OMERS says India’s growth potential is underestimated

Canadian pension fund OMERS' APAC head Ashish Goyal says policy support and accessible inroads for foreign direct investment make the country an attractive investment destination.
OMERS says India’s growth potential is underestimated

“I'm going to say something that's not going to be controversial which is that we are very excited about the long-term potential for India,” said Ashish Goyal, executive vice president and head of Asia-Pacific, Ontario Municipal Employees' Retirement System (OMERS) at the 10th Milken Institute Asia Summit in Singapore.  

Ashish Goyal,

While India is widely recognised as an attractive destination for investment—particularly as more companies look to diversify their production and supply chains away from China—Goyal believes that investors might be underestimating the potential for the country’s significant economic growth to continue over multiple decades.

“For many of the emerging markets in Asia, and even the developed markets, there's lots of scope for additional growth and additional strengthening of the economy, however, policymaking often gets in the way,” said Goyal.

While every government in the region talks about the ease of doing business and their goal of attracting foreign investment, more often than not, investors find themselves halted and overwhelmed by the bureaucracy of many of Asia’s markets.

However, there has been some hard evidence that India is making progress in these areas, according to Goyal.

“India's really moving forward quite dramatically,” he said, highlighting the governments’ success in bringing digital access to the bottom half of India’s massive population.

However, Goyal said that the government will need to continue to deliver on its policies for India’s growth potential to jump higher than the current 6% range, in a non-inflationary way.


Speaking on the same panel, Amol Gupte, head of South Asia and ASEAN at Citi agreed that the potential of India and Southeast Asia may be underestimated.

“The whole geography of India and Southeast Asia together is about 2.6 billion people, that's one in every three people on the planet and they have a very low median age at 30.” said Gupte.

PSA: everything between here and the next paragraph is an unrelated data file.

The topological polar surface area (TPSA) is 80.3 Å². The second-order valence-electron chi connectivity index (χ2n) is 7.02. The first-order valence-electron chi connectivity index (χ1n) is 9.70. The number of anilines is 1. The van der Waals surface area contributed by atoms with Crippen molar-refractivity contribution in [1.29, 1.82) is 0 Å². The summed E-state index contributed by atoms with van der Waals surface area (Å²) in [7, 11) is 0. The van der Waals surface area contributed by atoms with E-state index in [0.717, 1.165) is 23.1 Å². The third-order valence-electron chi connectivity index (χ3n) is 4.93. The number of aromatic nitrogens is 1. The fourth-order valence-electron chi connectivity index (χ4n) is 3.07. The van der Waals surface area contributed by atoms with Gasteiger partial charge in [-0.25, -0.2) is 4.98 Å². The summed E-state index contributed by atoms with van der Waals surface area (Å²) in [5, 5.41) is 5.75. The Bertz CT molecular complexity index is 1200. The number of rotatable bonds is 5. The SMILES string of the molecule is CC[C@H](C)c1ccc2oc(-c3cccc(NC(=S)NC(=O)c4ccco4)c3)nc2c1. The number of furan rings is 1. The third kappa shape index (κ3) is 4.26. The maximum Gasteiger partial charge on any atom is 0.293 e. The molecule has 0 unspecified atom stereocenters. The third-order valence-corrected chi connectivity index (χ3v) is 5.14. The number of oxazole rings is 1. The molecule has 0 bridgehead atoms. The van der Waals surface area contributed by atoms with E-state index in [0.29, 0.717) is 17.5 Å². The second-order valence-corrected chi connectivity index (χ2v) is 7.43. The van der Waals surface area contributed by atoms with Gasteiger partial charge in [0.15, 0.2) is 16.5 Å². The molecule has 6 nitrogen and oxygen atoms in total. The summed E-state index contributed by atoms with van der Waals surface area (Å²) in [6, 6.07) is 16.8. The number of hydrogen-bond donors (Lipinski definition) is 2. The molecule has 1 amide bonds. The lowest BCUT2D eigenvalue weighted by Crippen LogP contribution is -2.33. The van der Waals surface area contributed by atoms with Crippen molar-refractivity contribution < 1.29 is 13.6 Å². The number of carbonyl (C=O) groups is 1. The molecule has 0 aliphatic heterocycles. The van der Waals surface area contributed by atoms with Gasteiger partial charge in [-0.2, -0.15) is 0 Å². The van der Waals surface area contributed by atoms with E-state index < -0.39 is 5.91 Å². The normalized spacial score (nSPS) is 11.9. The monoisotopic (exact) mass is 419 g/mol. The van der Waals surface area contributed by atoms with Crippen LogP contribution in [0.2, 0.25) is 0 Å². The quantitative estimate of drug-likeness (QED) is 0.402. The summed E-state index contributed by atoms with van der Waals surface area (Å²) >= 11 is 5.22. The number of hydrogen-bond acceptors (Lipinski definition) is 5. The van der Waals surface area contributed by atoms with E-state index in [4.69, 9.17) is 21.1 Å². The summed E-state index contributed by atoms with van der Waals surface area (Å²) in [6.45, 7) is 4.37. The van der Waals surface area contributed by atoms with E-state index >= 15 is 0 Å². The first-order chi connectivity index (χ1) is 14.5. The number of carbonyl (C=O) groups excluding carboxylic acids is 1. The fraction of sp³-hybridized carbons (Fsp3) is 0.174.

“While foreign direct investments happen differently across these countries, I do think that they've got secular upsides for a couple of decades, if they get it right. However, there could be issues along the way,” he said.

Amol Gupte,

The panel also agreed that some of biggest risks facing Asia were likely to be geopolitical, and Gupte thinks that the precarious situation of India is often overlooked when this topic comes up.

“When you say geopolitics, people usually think about the Taiwan Straits and China. But I think it's more than that. You know, we don't often talk enough about the fact that India doesn't have the best relationships with multiple neighbors,” he said.

Although the prospect of a real kinetic war may seem unlikely at the present moment, India’s strained relationships and close proximity with many of its neighbors could lead to small misunderstandings escalating quickly, said Gupte.


OMERS’ Goyal leads the investment activities of the Canadian pension fund in Asia as it looks to capitilise on the growth potential and diversification benefits of the region.   

With a $90 billion (C$121 billion) global portfolio, OMERS has around 10% of its assets in Asia, which the fund aims to grow to 15 to 20% in the next few years.  

“We will get growth from many markets in Asia—it's not just one story, we are already very active and big in Australia and India is a focus market for us, but quite honestly, there's just so many opportunities in Asia,” said Goyal.

The fund engages extensively in Asia’s public markets to capitalise on liquidity. OMERS' property division Oxford is also actively operating in Asia, where Goyal sees substantial potential even in the office sector, despite prevailing challenges.

“When you look at the story in some markets like India, global MNCs are setting up very large operations in India, like global development centers and global R&D centers. So, it's not just backend jobs, these are the front-end engineering jobs and there is huge demand for high quality office space.”

“Infrastructure remains a big vertical for us, there are load of opportunities,” he said.

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